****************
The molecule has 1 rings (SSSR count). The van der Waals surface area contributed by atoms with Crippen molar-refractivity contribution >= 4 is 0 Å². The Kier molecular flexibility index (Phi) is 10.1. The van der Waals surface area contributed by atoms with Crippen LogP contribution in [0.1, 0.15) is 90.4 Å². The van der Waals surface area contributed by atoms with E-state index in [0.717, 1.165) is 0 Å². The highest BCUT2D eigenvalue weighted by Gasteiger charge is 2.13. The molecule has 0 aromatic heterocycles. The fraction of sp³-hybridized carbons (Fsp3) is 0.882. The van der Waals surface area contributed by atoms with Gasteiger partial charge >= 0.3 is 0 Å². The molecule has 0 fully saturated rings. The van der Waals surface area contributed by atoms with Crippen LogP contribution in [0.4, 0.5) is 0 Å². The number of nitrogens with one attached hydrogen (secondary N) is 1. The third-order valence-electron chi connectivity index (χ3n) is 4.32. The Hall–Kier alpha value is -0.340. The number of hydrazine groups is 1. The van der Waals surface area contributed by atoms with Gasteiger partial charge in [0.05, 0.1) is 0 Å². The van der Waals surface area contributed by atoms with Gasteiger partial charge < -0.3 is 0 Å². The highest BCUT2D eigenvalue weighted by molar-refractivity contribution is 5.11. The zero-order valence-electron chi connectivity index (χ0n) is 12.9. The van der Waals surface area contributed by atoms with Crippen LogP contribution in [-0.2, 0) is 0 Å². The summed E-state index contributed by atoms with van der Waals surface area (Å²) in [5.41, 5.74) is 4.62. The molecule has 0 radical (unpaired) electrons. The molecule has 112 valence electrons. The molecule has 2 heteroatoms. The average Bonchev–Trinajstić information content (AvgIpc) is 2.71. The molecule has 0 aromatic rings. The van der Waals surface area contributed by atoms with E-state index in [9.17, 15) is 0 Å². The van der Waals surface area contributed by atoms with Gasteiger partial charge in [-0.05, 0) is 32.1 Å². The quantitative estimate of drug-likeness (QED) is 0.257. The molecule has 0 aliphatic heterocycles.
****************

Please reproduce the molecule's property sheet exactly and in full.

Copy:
The molecule has 1 rings (SSSR count). The van der Waals surface area contributed by atoms with Crippen molar-refractivity contribution >= 4 is 0 Å². The Kier molecular flexibility index (Phi) is 10.1. The van der Waals surface area contributed by atoms with Crippen LogP contribution in [0.1, 0.15) is 90.4 Å². The van der Waals surface area contributed by atoms with E-state index in [0.717, 1.165) is 0 Å². The highest BCUT2D eigenvalue weighted by Gasteiger charge is 2.13. The molecule has 0 aromatic heterocycles. The fraction of sp³-hybridized carbons (Fsp3) is 0.882. The van der Waals surface area contributed by atoms with Gasteiger partial charge >= 0.3 is 0 Å². The molecule has 0 fully saturated rings. The van der Waals surface area contributed by atoms with Crippen LogP contribution in [0.4, 0.5) is 0 Å². The number of nitrogens with one attached hydrogen (secondary N) is 1. The third-order valence-electron chi connectivity index (χ3n) is 4.32. The Hall–Kier alpha value is -0.340. The number of hydrazine groups is 1. The van der Waals surface area contributed by atoms with Gasteiger partial charge in [0.05, 0.1) is 0 Å². The van der Waals surface area contributed by atoms with Gasteiger partial charge < -0.3 is 0 Å². The highest BCUT2D eigenvalue weighted by molar-refractivity contribution is 5.11. The zero-order valence-electron chi connectivity index (χ0n) is 12.9. The van der Waals surface area contributed by atoms with Crippen LogP contribution in [-0.2, 0) is 0 Å². The summed E-state index contributed by atoms with van der Waals surface area (Å²) in [5.41, 5.74) is 4.62. The molecule has 0 radical (unpaired) electrons. The molecule has 112 valence electrons. The molecule has 2 heteroatoms. The average Bonchev–Trinajstić information content (AvgIpc) is 2.71. The molecule has 0 aromatic rings. The van der Waals surface area contributed by atoms with E-state index in [9.17, 15) is 0 Å². The van der Waals surface area contributed by atoms with Gasteiger partial charge in [-0.05, 0) is 32.1 Å². The quantitative estimate of drug-likeness (QED) is 0.257. The molecule has 0 aliphatic heterocycles.